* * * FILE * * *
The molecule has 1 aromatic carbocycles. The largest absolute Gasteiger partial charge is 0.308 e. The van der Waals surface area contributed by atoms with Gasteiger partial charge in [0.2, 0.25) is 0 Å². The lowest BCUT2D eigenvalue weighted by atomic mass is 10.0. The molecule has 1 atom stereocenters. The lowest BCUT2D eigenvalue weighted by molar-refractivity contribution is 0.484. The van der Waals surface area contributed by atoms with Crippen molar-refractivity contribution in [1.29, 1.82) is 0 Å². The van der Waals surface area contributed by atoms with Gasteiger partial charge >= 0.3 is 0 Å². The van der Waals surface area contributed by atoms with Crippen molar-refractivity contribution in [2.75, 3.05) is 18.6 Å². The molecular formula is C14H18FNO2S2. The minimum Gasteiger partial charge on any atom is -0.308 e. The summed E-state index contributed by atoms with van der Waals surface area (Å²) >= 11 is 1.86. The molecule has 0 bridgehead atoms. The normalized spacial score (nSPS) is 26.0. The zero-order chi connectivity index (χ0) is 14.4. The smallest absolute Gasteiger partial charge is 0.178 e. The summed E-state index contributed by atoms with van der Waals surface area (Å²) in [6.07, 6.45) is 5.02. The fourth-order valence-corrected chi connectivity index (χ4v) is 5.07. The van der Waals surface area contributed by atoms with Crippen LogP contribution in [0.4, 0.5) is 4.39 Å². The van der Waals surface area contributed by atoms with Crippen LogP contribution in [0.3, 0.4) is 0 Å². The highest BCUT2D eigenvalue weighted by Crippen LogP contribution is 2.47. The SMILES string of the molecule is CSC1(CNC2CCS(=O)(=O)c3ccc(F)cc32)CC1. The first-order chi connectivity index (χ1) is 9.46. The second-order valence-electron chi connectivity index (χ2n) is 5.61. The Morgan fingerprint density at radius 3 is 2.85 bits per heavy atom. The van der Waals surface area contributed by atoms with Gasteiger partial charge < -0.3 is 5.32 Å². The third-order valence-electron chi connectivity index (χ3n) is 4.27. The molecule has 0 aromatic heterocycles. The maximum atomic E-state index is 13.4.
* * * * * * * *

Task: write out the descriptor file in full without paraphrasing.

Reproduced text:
The molecule has 1 aromatic carbocycles. The largest absolute Gasteiger partial charge is 0.308 e. The van der Waals surface area contributed by atoms with Gasteiger partial charge in [0.2, 0.25) is 0 Å². The lowest BCUT2D eigenvalue weighted by atomic mass is 10.0. The molecule has 1 atom stereocenters. The lowest BCUT2D eigenvalue weighted by molar-refractivity contribution is 0.484. The van der Waals surface area contributed by atoms with Crippen molar-refractivity contribution in [1.29, 1.82) is 0 Å². The van der Waals surface area contributed by atoms with Gasteiger partial charge >= 0.3 is 0 Å². The van der Waals surface area contributed by atoms with Crippen molar-refractivity contribution in [2.75, 3.05) is 18.6 Å². The molecular formula is C14H18FNO2S2. The minimum Gasteiger partial charge on any atom is -0.308 e. The summed E-state index contributed by atoms with van der Waals surface area (Å²) >= 11 is 1.86. The molecule has 0 bridgehead atoms. The normalized spacial score (nSPS) is 26.0. The zero-order chi connectivity index (χ0) is 14.4. The smallest absolute Gasteiger partial charge is 0.178 e. The summed E-state index contributed by atoms with van der Waals surface area (Å²) in [6.07, 6.45) is 5.02. The fourth-order valence-corrected chi connectivity index (χ4v) is 5.07. The van der Waals surface area contributed by atoms with Crippen LogP contribution in [0.4, 0.5) is 4.39 Å². The van der Waals surface area contributed by atoms with Crippen LogP contribution in [0.3, 0.4) is 0 Å². The highest BCUT2D eigenvalue weighted by Crippen LogP contribution is 2.47. The SMILES string of the molecule is CSC1(CNC2CCS(=O)(=O)c3ccc(F)cc32)CC1. The first-order chi connectivity index (χ1) is 9.46. The second-order valence-electron chi connectivity index (χ2n) is 5.61. The Morgan fingerprint density at radius 3 is 2.85 bits per heavy atom. The van der Waals surface area contributed by atoms with Gasteiger partial charge < -0.3 is 5.32 Å². The third-order valence-electron chi connectivity index (χ3n) is 4.27. The molecule has 0 aromatic heterocycles. The maximum atomic E-state index is 13.4.